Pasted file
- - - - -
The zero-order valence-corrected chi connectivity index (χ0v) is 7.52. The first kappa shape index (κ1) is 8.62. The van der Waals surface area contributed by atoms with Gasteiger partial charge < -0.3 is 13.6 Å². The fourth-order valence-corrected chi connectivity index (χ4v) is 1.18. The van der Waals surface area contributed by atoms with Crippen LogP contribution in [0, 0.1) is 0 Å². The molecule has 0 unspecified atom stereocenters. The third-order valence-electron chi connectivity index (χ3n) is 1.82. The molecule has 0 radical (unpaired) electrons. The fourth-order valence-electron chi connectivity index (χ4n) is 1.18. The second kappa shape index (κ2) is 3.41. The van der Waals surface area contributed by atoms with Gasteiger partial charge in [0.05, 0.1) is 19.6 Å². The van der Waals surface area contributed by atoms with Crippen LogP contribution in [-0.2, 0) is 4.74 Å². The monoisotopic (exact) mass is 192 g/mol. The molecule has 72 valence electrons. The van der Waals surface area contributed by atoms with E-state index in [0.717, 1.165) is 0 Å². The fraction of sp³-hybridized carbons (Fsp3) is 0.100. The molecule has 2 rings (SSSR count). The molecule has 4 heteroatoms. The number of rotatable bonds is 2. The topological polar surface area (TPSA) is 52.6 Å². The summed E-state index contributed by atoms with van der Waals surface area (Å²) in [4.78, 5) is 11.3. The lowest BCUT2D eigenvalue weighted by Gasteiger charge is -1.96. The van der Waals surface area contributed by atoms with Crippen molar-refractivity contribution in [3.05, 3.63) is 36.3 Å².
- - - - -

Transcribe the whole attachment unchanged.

The zero-order valence-corrected chi connectivity index (χ0v) is 7.52. The first kappa shape index (κ1) is 8.62. The van der Waals surface area contributed by atoms with Gasteiger partial charge < -0.3 is 13.6 Å². The fourth-order valence-corrected chi connectivity index (χ4v) is 1.18. The van der Waals surface area contributed by atoms with Crippen LogP contribution in [0, 0.1) is 0 Å². The molecule has 0 unspecified atom stereocenters. The third-order valence-electron chi connectivity index (χ3n) is 1.82. The molecule has 0 radical (unpaired) electrons. The fourth-order valence-electron chi connectivity index (χ4n) is 1.18. The second kappa shape index (κ2) is 3.41. The van der Waals surface area contributed by atoms with Gasteiger partial charge in [0.05, 0.1) is 19.6 Å². The van der Waals surface area contributed by atoms with Crippen LogP contribution in [-0.2, 0) is 4.74 Å². The monoisotopic (exact) mass is 192 g/mol. The molecule has 72 valence electrons. The van der Waals surface area contributed by atoms with E-state index in [0.717, 1.165) is 0 Å². The fraction of sp³-hybridized carbons (Fsp3) is 0.100. The molecule has 2 rings (SSSR count). The molecule has 4 heteroatoms. The number of rotatable bonds is 2. The topological polar surface area (TPSA) is 52.6 Å². The summed E-state index contributed by atoms with van der Waals surface area (Å²) in [4.78, 5) is 11.3. The lowest BCUT2D eigenvalue weighted by Gasteiger charge is -1.96. The van der Waals surface area contributed by atoms with Crippen molar-refractivity contribution in [3.05, 3.63) is 36.3 Å².